ARCHIVED – Backgrounders – Improvements to the Live–in Caregiver Program

The Live-in Caregiver Program helps Canadians access live-in caregivers from other countries to provide child care, or support care for seniors or people with disabilities. The program enables the entry of qualified caregivers into Canada when Canadians or permanent residents can’t fill job vacancies. After having completed the program’s requirements, participants can apply for permanent residence by virtue of their participation in the program.

During consultations held throughout 2008 and 2009, program stakeholders told Citizenship and Immigration Canada (CIC) that the program’s participants were facing a number of challenges that stemmed, in large part, from their vulnerability to exploitation. The vast majority of Canadians who employ live-in caregivers have their best interests at heart. Nevertheless, it became apparent that more needed to be done to respond to the concerns mentioned above, while maintaining a program that helps a significant number of Canadians.

On December 12, 2009, a number of regulatory and administrative changes were proposed to improve worker protections and to make the transition to permanent residence through the program easier. The amendments to the regulations of the Immigration and Refugee Protection Act became law on April 1, 2010. The changes include:

  • Expanding the time frame in which caregivers are able to complete their two years of work in order to qualify for permanent residence. Caregivers now have four years to meet the requirements where they previously had three. This offers caregivers more flexibility to deal with life’s unexpected events.
  • A more flexible assessment of our requirements. Caregivers who work overtime may now use it to their advantage to apply for permanent residence sooner. They may now become eligible after:
    • 3,900 hours over a minimum of 22 months, with a maximum of 390 overtime hours; or
    • Two years, at regular full-time rates.
  • Reducing uncertainty faced by caregivers. Some caregivers have been denied permanent residence on the ground that an illness was discovered in a standard second medical examination after a caregiver had completed the requirements of the program. CIC now has the authority to assess medical admissibility in an application for permanent residence based on the medical examination administered before coming to Canada as temporary residents. This means the elimination of the second standard medical examination all live-in caregivers were required to undergo in Canada, after having completed their two years of employment.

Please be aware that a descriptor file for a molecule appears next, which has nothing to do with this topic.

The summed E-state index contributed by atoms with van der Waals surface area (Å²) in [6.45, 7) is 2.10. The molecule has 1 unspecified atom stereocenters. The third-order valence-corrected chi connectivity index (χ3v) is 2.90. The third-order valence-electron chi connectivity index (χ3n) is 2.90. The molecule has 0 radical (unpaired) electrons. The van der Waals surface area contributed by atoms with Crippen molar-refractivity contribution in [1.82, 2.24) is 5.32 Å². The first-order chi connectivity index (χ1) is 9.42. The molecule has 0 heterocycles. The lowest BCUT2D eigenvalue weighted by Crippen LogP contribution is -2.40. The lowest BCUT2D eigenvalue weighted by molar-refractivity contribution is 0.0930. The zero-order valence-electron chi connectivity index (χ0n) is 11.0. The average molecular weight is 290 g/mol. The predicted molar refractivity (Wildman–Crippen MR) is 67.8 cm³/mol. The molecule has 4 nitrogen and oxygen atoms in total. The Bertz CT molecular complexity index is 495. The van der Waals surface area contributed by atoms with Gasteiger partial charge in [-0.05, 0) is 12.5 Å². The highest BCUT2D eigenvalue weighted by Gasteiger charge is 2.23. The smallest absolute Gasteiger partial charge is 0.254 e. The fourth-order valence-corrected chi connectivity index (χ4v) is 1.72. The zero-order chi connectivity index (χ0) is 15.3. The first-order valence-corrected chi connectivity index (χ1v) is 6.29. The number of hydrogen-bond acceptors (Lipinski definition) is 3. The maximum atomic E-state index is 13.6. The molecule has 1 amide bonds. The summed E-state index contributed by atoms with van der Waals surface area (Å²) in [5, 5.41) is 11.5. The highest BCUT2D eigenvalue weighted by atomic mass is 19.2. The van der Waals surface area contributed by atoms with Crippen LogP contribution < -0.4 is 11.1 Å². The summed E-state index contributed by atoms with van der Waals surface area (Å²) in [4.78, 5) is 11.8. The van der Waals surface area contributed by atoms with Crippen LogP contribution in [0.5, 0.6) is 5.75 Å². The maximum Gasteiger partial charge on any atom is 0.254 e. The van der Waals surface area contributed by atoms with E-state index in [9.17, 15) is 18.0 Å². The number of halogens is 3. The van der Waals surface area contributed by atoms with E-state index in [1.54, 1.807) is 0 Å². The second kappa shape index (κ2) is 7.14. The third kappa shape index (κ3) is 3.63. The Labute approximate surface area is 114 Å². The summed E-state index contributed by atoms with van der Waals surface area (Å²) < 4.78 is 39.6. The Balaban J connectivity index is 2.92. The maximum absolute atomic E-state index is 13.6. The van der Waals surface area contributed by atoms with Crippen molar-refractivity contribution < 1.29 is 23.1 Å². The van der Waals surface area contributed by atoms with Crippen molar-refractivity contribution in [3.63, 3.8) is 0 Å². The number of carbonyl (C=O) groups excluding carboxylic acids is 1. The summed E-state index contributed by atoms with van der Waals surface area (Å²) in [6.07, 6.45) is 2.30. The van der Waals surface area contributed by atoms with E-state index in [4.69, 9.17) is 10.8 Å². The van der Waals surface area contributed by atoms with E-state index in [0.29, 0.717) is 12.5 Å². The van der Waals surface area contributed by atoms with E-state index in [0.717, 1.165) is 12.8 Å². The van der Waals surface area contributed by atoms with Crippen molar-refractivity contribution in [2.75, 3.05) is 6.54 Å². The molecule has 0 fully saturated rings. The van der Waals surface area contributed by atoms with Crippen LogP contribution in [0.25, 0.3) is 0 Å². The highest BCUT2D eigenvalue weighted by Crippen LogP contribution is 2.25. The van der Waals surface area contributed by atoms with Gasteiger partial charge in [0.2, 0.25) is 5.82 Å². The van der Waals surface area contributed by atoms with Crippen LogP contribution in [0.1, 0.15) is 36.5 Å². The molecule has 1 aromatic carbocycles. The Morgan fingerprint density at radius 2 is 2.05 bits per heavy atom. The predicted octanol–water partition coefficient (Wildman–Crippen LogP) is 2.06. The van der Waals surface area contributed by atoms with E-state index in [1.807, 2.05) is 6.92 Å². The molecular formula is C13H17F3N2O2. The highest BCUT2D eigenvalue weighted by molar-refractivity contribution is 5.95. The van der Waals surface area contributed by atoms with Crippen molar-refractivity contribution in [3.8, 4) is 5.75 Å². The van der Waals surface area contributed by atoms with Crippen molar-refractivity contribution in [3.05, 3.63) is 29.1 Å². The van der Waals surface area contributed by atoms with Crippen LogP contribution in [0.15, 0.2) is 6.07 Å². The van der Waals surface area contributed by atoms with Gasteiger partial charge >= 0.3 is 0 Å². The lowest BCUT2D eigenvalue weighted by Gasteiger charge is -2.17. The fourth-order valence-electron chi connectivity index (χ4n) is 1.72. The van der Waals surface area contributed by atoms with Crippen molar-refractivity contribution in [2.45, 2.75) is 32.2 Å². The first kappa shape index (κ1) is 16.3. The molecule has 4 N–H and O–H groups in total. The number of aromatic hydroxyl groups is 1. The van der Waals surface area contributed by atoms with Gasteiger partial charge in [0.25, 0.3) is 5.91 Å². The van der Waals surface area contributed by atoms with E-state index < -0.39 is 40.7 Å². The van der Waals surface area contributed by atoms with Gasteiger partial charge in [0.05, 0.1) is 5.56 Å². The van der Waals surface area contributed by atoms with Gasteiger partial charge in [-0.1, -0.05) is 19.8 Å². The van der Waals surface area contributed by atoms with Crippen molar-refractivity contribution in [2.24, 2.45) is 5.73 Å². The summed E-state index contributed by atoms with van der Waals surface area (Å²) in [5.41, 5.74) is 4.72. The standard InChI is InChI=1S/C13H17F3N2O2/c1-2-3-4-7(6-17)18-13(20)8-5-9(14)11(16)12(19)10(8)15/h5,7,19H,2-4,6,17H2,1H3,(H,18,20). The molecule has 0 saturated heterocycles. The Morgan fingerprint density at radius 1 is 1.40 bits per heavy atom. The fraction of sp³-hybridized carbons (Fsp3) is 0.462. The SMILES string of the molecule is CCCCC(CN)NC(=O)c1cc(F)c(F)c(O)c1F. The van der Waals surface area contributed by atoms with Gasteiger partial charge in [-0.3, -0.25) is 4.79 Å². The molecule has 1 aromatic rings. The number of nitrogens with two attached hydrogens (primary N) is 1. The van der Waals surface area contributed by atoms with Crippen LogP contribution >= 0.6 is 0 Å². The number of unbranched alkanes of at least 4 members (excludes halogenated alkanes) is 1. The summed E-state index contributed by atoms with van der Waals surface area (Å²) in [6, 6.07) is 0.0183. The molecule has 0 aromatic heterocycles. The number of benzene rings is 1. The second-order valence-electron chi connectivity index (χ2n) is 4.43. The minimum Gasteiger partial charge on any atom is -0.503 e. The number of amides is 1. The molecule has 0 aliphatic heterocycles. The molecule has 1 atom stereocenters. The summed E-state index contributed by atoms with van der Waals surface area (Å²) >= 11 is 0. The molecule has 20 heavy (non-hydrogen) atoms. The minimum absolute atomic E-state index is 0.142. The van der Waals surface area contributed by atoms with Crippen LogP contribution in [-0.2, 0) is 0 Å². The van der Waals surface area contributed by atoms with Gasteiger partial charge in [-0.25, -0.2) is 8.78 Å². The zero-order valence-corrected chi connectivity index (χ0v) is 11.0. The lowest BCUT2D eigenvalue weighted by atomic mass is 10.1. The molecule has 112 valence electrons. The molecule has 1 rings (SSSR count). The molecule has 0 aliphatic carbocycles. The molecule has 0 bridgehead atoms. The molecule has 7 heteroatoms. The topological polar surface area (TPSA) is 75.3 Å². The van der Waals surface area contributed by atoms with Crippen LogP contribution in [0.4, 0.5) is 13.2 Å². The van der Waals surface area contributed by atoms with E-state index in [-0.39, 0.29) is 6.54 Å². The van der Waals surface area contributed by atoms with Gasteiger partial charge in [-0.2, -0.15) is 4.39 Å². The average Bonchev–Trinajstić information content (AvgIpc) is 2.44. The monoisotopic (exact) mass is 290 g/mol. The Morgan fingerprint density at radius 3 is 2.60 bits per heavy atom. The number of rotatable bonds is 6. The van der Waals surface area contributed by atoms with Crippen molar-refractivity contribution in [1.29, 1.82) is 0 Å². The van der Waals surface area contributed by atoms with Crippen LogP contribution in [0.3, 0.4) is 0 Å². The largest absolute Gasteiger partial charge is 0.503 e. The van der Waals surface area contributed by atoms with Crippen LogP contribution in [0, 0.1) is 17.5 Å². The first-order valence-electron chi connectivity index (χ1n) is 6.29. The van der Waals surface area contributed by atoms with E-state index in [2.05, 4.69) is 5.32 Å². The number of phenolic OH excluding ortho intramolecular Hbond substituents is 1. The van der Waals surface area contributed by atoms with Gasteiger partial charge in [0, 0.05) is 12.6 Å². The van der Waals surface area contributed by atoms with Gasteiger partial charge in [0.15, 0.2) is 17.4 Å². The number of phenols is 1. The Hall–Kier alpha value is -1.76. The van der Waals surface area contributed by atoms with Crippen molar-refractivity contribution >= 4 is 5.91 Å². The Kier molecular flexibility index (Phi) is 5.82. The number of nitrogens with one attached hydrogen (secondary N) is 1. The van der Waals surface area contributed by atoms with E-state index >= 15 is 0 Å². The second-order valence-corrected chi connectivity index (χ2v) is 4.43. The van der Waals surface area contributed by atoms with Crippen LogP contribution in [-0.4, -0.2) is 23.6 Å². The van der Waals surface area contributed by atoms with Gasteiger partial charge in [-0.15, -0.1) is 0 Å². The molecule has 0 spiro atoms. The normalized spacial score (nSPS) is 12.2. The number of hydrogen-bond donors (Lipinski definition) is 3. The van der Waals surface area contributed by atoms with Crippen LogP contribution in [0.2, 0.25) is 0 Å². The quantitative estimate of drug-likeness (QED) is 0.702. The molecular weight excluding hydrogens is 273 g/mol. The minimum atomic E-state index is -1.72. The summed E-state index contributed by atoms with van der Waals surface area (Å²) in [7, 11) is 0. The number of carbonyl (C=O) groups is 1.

At the same time, a number of administrative changes were announced, including:

  • Mandatory clauses in the employment contract, which must address:
    • employer paid benefits, as described below;
    • accommodations;
    • duties;
    • hours of work, including overtime hours;
    • wages;
    • holiday and sick leave entitlements; and
    • terms of termination or resignation.
  • New employer-paid benefits, including:
    • transportation to the place of work in Canada from the live-in caregiver’s country of residence;
    • private medical insurance, prior to activation of provincial health coverage;
    • workplace safety insurance, or equivalent insurance if the former is not available; and
    • all recruitment fees associated with hiring a live-in caregiver.
  • Emergency processing of labour market opinions (the employer’s authorization to hire) and of new work permits for caregivers already in Canada who face abuse, intimidation or threats in their current jobs.
  • A new caregiver telephone service offered through the CIC Call Centre, which helps to better inform caregivers living in Canada and employers of their rights and responsibilities under the program.
  • Improved information products available to live-in caregivers, which are currently being developed.


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